Many talented young athletes and performers fail to reach their potential, or quickly spark then burn out when they get stuck in the “lifestyle” associated with international success and a public profile. Athletes and performers who achieve long-term success usually stay well grounded, keeping everything in perspective. Work with your coaches, teachers, agents, psychologist or media trainer to feel confident and in control in the public arena.
4. Look after yourself
You dedicate a significant amount of time and effort to train and practice to achieve success and reach your potential, however like everyone else, you can become ill or injured. When you are unwell or injured make sure your decisions are keeping your long-term future in mind as well as your present needs. Always consult with medical professionals when making decisions about coming back from illness or injury.
The content of this fact-sheet is part of the Power Up! workshop by Quirky Kid. We provide psychological services to a range of young elite athletes and performer.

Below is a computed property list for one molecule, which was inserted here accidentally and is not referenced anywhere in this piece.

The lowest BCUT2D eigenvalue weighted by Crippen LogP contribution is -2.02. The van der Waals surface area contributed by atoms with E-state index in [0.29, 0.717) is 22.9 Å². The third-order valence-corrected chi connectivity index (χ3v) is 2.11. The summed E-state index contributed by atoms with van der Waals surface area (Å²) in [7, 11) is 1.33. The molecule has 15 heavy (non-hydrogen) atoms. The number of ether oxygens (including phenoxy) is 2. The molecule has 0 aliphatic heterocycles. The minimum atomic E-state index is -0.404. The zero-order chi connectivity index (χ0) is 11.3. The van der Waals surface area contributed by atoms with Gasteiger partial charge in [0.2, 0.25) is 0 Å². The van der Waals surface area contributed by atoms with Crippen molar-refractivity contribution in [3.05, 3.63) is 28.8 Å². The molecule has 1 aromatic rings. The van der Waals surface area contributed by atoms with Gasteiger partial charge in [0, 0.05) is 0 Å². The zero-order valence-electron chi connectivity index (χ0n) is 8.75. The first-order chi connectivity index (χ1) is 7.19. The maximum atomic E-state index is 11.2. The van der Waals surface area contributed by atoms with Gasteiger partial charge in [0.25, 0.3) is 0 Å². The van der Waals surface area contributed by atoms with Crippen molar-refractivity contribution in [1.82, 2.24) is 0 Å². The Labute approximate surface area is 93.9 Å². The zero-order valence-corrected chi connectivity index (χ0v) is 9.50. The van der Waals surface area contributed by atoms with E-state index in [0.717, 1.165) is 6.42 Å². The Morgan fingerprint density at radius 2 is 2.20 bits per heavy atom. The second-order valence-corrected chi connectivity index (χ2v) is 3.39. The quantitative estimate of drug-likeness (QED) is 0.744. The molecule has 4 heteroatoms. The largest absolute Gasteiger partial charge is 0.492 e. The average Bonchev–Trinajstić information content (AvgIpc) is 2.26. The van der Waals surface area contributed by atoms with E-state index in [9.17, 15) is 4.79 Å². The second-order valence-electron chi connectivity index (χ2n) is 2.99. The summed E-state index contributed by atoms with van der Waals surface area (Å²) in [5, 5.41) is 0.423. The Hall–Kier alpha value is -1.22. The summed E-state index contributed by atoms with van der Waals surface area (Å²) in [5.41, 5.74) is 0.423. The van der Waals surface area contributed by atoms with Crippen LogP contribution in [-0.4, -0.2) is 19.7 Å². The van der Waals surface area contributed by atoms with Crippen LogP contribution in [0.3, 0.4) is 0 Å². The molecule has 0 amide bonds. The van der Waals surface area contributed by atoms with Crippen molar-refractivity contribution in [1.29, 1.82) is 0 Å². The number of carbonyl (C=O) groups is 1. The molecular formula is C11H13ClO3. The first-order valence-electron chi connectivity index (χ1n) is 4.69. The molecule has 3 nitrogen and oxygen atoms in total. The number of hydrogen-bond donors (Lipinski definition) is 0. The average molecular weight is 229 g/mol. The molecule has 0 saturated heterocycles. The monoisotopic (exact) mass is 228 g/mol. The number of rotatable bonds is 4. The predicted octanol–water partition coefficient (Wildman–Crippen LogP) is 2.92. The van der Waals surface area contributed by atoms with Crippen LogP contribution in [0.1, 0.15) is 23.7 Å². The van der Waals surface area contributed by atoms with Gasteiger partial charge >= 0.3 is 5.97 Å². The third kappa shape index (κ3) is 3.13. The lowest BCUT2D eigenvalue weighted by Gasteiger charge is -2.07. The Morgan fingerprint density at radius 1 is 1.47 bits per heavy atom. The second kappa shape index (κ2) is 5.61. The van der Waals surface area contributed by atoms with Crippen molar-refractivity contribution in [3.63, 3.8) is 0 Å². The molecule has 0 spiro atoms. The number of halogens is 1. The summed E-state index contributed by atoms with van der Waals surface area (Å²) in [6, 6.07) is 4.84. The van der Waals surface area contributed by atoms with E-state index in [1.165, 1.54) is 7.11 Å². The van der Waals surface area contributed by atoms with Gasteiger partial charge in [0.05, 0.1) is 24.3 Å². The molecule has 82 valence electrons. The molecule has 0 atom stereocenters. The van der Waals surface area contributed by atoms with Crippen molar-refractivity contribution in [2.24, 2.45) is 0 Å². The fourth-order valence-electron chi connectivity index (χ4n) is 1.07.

— Reference: Gould D, Dieffenbach K (2003). Psychological issues in youth sports: competitive anxiety, overtraining, and burnout. In: Malina RM, Clark MA (eds). Youth Sports: Perspectives for a New Century. Coaches Choice, Monterey, CA, pp 149–70.
This activity-based workshop is designed for children and young people training and competing at club, regional, state and national level in their chosen sports, academic pursuits or the performing arts. The workshop explores an abundance of psychological skills and techniques practiced by Olympians, academics, prima ballerinas and musical soloists in order to compete at their very best. The workshop has been developed by psychologist Belinda Jones and incorporates her experience working with athletes at the Australian Institute of Sport.
Belinda Jones, a Quirky Kid Child Psychologist, will facilitate the workshop with the support from school staff!
The Power Up! is also offered in the clinical setting. Visit our workshop page to find out the next date. If you would like to arrange a workshop for high-performing students at your school, please contact us on 02 93 62 9297.